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Harvard Medical School
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General Medical Questions
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Question : Does anxiety increase the risk of heart disease?
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The Trusted Source
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Howard LeWine, M.D.

Michael Craig Miller, M.D., is Senior Editor of Mental Health Publishing at Harvard Health Publications. He is an assistant professor of psychiatry at Harvard Medical School. Dr. Miller is in clinical practice at Beth Israel Deaconess Medical Center, where he has been on staff for more than 25 years.

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October 08, 2013
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Anxiety does appear to have a modest negative impact on heart health.

Of course, heart disease symptoms can bring on anxiety. And severe anxiety may look like heart disease. For example, panic symptoms can mimic a heart attack.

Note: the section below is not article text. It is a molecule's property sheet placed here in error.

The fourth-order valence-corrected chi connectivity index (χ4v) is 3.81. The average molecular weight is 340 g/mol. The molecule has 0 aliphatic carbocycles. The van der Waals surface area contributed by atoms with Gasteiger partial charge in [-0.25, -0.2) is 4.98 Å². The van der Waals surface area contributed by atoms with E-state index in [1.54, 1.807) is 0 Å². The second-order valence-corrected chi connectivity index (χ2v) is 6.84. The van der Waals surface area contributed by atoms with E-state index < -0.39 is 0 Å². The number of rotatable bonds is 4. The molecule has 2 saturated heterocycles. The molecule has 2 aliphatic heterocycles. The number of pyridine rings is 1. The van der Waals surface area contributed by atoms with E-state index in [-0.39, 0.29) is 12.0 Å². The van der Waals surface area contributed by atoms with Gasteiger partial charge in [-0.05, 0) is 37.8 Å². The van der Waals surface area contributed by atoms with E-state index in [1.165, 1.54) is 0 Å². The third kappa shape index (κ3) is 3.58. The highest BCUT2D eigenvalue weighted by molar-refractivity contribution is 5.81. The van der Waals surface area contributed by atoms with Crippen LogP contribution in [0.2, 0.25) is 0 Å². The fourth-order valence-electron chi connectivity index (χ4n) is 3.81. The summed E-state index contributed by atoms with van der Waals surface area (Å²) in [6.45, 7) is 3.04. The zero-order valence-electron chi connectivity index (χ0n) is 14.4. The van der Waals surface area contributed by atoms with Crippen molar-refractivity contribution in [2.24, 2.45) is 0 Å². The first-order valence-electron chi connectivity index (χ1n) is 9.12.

And both illnesses are common. So it’s hard to study the relationship between the two.

People who are anxious may have habits (like smoking or overeating) that increase heart disease risk. So studies must take into account such factors to determine anxiety’s direct effect on the heart.

Carefully-controlled studies of large populations do link generalized anxiety disorder (GAD) to heart disease. People with GAD have frequent and often overwhelming anxiety.

Constant anxiety of this type is associated with an increased risk of heart attack and other cardiac events. This is particularly true in patients who already have a diagnosis of heart disease.

We aren’t sure how generalized anxiety disorder increases heart disease risk.

GAD may cause surges of cortisol and other stress hormones. These chemicals are involved in the “fight or flight” response. They may trigger heart attacks and other heart problems.

Another theory is that people with anxiety have low levels of omega-3 fatty acids. And a low level is associated with a higher risk of heart disease.

Depression has many factors in common with GAD. So depression may be the real culprit boosting the risk of heart disease.

It’s probably not worth pondering these differences. At the very discuss symptoms of anxiety (and depression) with your doctor. That’s especially true if you are being treated for heart disease.

There are many good treatments for generalized anxiety. Medicine and psychotherapy are both very effective. Treatment can improve your quality of life. And by treating anxiety, you may also reduce your heart disease risk.

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